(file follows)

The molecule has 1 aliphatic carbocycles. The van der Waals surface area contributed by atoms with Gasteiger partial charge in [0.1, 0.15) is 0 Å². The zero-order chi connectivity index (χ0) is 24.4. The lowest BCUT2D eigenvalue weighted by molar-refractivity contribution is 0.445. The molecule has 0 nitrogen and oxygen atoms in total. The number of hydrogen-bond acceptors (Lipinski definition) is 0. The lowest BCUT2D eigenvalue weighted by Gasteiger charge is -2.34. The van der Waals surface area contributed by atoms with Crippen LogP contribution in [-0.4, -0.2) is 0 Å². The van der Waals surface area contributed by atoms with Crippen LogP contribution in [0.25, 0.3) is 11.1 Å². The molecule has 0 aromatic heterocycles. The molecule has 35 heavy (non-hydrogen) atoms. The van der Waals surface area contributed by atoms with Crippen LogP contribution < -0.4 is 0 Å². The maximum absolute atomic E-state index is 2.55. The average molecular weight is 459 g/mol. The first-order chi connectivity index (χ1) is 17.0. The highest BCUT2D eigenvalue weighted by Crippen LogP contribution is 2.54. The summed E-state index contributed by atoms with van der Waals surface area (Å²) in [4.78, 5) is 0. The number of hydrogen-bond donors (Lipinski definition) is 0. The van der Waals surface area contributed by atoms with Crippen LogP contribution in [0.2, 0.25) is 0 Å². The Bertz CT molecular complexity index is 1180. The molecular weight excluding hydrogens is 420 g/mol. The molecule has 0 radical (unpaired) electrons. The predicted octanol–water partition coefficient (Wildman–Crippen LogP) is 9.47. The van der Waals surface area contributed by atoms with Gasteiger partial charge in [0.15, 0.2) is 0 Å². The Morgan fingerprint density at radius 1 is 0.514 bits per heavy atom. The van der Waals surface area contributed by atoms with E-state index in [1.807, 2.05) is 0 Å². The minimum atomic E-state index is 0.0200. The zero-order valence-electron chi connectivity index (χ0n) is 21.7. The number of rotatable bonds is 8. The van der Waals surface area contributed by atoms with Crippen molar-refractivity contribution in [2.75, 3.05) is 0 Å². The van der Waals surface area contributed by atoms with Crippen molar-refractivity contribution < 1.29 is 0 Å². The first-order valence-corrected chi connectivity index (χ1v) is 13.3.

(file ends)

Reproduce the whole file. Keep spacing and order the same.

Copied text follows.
The molecule has 1 aliphatic carbocycles. The van der Waals surface area contributed by atoms with Gasteiger partial charge in [0.1, 0.15) is 0 Å². The zero-order chi connectivity index (χ0) is 24.4. The lowest BCUT2D eigenvalue weighted by molar-refractivity contribution is 0.445. The molecule has 0 nitrogen and oxygen atoms in total. The number of hydrogen-bond acceptors (Lipinski definition) is 0. The lowest BCUT2D eigenvalue weighted by Gasteiger charge is -2.34. The van der Waals surface area contributed by atoms with Crippen LogP contribution in [-0.4, -0.2) is 0 Å². The van der Waals surface area contributed by atoms with Crippen LogP contribution in [0.25, 0.3) is 11.1 Å². The molecule has 0 aromatic heterocycles. The molecule has 35 heavy (non-hydrogen) atoms. The van der Waals surface area contributed by atoms with Crippen LogP contribution < -0.4 is 0 Å². The maximum absolute atomic E-state index is 2.55. The average molecular weight is 459 g/mol. The first-order chi connectivity index (χ1) is 17.0. The highest BCUT2D eigenvalue weighted by Crippen LogP contribution is 2.54. The summed E-state index contributed by atoms with van der Waals surface area (Å²) in [4.78, 5) is 0. The number of hydrogen-bond donors (Lipinski definition) is 0. The van der Waals surface area contributed by atoms with Crippen LogP contribution in [0.2, 0.25) is 0 Å². The Bertz CT molecular complexity index is 1180. The molecular weight excluding hydrogens is 420 g/mol. The molecule has 0 radical (unpaired) electrons. The predicted octanol–water partition coefficient (Wildman–Crippen LogP) is 9.47. The van der Waals surface area contributed by atoms with Gasteiger partial charge in [0.15, 0.2) is 0 Å². The Morgan fingerprint density at radius 1 is 0.514 bits per heavy atom. The van der Waals surface area contributed by atoms with E-state index in [1.807, 2.05) is 0 Å². The minimum atomic E-state index is 0.0200. The zero-order valence-electron chi connectivity index (χ0n) is 21.7. The number of rotatable bonds is 8. The van der Waals surface area contributed by atoms with Crippen molar-refractivity contribution in [2.75, 3.05) is 0 Å². The van der Waals surface area contributed by atoms with Crippen molar-refractivity contribution < 1.29 is 0 Å². The first-order valence-corrected chi connectivity index (χ1v) is 13.3.